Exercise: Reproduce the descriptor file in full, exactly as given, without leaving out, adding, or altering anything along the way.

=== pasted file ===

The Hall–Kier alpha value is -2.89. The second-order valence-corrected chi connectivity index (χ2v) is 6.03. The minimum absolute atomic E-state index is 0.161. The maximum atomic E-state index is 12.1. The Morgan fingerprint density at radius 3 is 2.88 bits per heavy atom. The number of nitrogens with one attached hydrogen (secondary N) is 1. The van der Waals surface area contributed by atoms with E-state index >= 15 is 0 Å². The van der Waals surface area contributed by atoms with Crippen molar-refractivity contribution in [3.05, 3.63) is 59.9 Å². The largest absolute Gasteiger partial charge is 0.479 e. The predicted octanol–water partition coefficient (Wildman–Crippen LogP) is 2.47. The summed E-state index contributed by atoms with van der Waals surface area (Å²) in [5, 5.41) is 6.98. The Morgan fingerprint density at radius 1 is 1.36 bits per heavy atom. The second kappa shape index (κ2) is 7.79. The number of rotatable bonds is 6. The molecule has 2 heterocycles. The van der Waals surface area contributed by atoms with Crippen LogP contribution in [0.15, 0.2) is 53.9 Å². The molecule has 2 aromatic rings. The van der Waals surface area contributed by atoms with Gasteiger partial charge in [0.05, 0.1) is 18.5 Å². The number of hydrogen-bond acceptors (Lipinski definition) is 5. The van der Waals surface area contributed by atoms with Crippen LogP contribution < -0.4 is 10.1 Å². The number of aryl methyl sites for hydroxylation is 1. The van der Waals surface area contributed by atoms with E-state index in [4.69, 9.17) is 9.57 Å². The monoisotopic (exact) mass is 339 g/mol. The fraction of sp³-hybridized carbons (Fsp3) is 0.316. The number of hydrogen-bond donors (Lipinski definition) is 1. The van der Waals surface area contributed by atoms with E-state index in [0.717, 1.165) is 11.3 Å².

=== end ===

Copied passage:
The Hall–Kier alpha value is -2.89. The second-order valence-corrected chi connectivity index (χ2v) is 6.03. The minimum absolute atomic E-state index is 0.161. The maximum atomic E-state index is 12.1. The Morgan fingerprint density at radius 3 is 2.88 bits per heavy atom. The number of nitrogens with one attached hydrogen (secondary N) is 1. The van der Waals surface area contributed by atoms with E-state index >= 15 is 0 Å². The van der Waals surface area contributed by atoms with Crippen molar-refractivity contribution in [3.05, 3.63) is 59.9 Å². The largest absolute Gasteiger partial charge is 0.479 e. The predicted octanol–water partition coefficient (Wildman–Crippen LogP) is 2.47. The summed E-state index contributed by atoms with van der Waals surface area (Å²) in [5, 5.41) is 6.98. The Morgan fingerprint density at radius 1 is 1.36 bits per heavy atom. The second kappa shape index (κ2) is 7.79. The number of rotatable bonds is 6. The molecule has 2 heterocycles. The van der Waals surface area contributed by atoms with Crippen LogP contribution in [0.15, 0.2) is 53.9 Å². The molecule has 2 aromatic rings. The van der Waals surface area contributed by atoms with Gasteiger partial charge in [0.05, 0.1) is 18.5 Å². The number of hydrogen-bond acceptors (Lipinski definition) is 5. The van der Waals surface area contributed by atoms with Crippen LogP contribution < -0.4 is 10.1 Å². The number of aryl methyl sites for hydroxylation is 1. The van der Waals surface area contributed by atoms with E-state index in [4.69, 9.17) is 9.57 Å². The monoisotopic (exact) mass is 339 g/mol. The fraction of sp³-hybridized carbons (Fsp3) is 0.316. The number of hydrogen-bond donors (Lipinski definition) is 1. The van der Waals surface area contributed by atoms with E-state index in [0.717, 1.165) is 11.3 Å².